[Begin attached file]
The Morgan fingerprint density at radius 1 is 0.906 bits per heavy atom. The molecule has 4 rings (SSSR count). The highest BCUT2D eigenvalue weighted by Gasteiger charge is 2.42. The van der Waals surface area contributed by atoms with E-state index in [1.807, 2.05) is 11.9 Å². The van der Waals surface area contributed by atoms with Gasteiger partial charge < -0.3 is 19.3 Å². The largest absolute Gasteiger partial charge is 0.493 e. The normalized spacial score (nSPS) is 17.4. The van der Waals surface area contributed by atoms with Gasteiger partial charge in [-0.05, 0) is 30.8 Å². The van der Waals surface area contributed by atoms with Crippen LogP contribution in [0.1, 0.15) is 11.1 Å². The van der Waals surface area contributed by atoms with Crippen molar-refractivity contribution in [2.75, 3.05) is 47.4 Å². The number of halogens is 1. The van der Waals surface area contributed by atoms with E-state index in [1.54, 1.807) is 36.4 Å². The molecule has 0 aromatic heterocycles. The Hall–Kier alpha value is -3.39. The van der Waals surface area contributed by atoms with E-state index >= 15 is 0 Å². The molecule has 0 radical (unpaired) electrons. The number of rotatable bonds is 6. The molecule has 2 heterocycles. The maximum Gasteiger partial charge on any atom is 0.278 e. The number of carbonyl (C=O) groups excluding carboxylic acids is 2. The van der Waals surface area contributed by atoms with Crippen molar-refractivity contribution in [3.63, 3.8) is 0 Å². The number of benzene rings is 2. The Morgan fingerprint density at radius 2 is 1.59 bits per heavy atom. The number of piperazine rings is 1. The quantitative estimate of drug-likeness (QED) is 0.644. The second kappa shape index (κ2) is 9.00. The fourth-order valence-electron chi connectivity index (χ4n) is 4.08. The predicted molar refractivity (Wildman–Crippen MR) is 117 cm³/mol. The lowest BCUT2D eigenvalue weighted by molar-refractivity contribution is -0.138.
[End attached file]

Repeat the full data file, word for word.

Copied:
The Morgan fingerprint density at radius 1 is 0.906 bits per heavy atom. The molecule has 4 rings (SSSR count). The highest BCUT2D eigenvalue weighted by Gasteiger charge is 2.42. The van der Waals surface area contributed by atoms with E-state index in [1.807, 2.05) is 11.9 Å². The van der Waals surface area contributed by atoms with Gasteiger partial charge < -0.3 is 19.3 Å². The largest absolute Gasteiger partial charge is 0.493 e. The normalized spacial score (nSPS) is 17.4. The van der Waals surface area contributed by atoms with Gasteiger partial charge in [-0.05, 0) is 30.8 Å². The van der Waals surface area contributed by atoms with Crippen LogP contribution in [0.1, 0.15) is 11.1 Å². The van der Waals surface area contributed by atoms with Crippen molar-refractivity contribution in [2.75, 3.05) is 47.4 Å². The number of halogens is 1. The van der Waals surface area contributed by atoms with E-state index in [1.54, 1.807) is 36.4 Å². The molecule has 0 aromatic heterocycles. The Hall–Kier alpha value is -3.39. The van der Waals surface area contributed by atoms with E-state index >= 15 is 0 Å². The molecule has 0 radical (unpaired) electrons. The number of rotatable bonds is 6. The molecule has 2 heterocycles. The maximum Gasteiger partial charge on any atom is 0.278 e. The number of carbonyl (C=O) groups excluding carboxylic acids is 2. The van der Waals surface area contributed by atoms with Crippen molar-refractivity contribution in [3.63, 3.8) is 0 Å². The number of benzene rings is 2. The Morgan fingerprint density at radius 2 is 1.59 bits per heavy atom. The number of piperazine rings is 1. The quantitative estimate of drug-likeness (QED) is 0.644. The second kappa shape index (κ2) is 9.00. The fourth-order valence-electron chi connectivity index (χ4n) is 4.08. The predicted molar refractivity (Wildman–Crippen MR) is 117 cm³/mol. The lowest BCUT2D eigenvalue weighted by molar-refractivity contribution is -0.138.